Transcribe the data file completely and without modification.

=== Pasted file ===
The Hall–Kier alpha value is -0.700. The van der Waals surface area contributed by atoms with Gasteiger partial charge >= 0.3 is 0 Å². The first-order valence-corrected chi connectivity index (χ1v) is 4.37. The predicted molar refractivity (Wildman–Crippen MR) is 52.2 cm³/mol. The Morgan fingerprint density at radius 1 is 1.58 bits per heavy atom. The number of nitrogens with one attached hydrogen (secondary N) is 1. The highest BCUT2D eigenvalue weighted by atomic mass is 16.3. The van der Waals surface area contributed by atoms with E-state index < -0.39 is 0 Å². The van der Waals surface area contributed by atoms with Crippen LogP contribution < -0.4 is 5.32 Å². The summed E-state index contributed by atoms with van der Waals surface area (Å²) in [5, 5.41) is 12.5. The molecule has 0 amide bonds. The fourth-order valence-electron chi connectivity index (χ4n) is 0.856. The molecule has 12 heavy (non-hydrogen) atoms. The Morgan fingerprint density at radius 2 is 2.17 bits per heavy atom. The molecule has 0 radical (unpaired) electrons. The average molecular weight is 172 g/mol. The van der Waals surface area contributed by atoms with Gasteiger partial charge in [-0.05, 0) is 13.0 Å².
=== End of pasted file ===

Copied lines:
The Hall–Kier alpha value is -0.700. The van der Waals surface area contributed by atoms with Gasteiger partial charge >= 0.3 is 0 Å². The first-order valence-corrected chi connectivity index (χ1v) is 4.37. The predicted molar refractivity (Wildman–Crippen MR) is 52.2 cm³/mol. The Morgan fingerprint density at radius 1 is 1.58 bits per heavy atom. The number of nitrogens with one attached hydrogen (secondary N) is 1. The highest BCUT2D eigenvalue weighted by atomic mass is 16.3. The van der Waals surface area contributed by atoms with E-state index < -0.39 is 0 Å². The van der Waals surface area contributed by atoms with Crippen LogP contribution < -0.4 is 5.32 Å². The summed E-state index contributed by atoms with van der Waals surface area (Å²) in [5, 5.41) is 12.5. The molecule has 0 amide bonds. The fourth-order valence-electron chi connectivity index (χ4n) is 0.856. The molecule has 12 heavy (non-hydrogen) atoms. The Morgan fingerprint density at radius 2 is 2.17 bits per heavy atom. The molecule has 0 radical (unpaired) electrons. The average molecular weight is 172 g/mol. The van der Waals surface area contributed by atoms with Gasteiger partial charge in [-0.05, 0) is 13.0 Å².